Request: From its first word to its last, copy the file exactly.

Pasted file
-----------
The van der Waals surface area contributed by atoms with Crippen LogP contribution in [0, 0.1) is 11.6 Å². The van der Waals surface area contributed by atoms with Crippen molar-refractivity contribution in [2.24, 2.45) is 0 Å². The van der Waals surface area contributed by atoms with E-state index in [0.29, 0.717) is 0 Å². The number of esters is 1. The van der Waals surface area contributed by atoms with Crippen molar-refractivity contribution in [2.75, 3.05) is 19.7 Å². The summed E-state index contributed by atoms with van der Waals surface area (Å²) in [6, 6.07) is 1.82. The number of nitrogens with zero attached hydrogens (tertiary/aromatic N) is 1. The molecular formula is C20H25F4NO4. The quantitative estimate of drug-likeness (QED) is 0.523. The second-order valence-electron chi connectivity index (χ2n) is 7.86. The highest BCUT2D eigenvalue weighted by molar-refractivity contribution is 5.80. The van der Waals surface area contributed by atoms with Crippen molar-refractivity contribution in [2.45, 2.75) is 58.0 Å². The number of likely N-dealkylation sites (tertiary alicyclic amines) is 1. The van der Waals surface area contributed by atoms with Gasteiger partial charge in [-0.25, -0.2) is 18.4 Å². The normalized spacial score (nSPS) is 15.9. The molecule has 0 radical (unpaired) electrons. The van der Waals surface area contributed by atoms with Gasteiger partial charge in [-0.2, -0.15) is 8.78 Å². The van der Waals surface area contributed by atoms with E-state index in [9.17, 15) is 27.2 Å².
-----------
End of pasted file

The van der Waals surface area contributed by atoms with Crippen LogP contribution in [0, 0.1) is 11.6 Å². The van der Waals surface area contributed by atoms with Crippen molar-refractivity contribution in [2.24, 2.45) is 0 Å². The van der Waals surface area contributed by atoms with E-state index in [0.29, 0.717) is 0 Å². The number of esters is 1. The van der Waals surface area contributed by atoms with Crippen molar-refractivity contribution in [2.75, 3.05) is 19.7 Å². The summed E-state index contributed by atoms with van der Waals surface area (Å²) in [6, 6.07) is 1.82. The number of nitrogens with zero attached hydrogens (tertiary/aromatic N) is 1. The molecular formula is C20H25F4NO4. The quantitative estimate of drug-likeness (QED) is 0.523. The second-order valence-electron chi connectivity index (χ2n) is 7.86. The highest BCUT2D eigenvalue weighted by molar-refractivity contribution is 5.80. The van der Waals surface area contributed by atoms with Crippen molar-refractivity contribution in [2.45, 2.75) is 58.0 Å². The number of likely N-dealkylation sites (tertiary alicyclic amines) is 1. The van der Waals surface area contributed by atoms with Gasteiger partial charge in [-0.25, -0.2) is 18.4 Å². The normalized spacial score (nSPS) is 15.9. The molecule has 0 radical (unpaired) electrons. The van der Waals surface area contributed by atoms with Gasteiger partial charge in [-0.2, -0.15) is 8.78 Å². The van der Waals surface area contributed by atoms with E-state index in [9.17, 15) is 27.2 Å².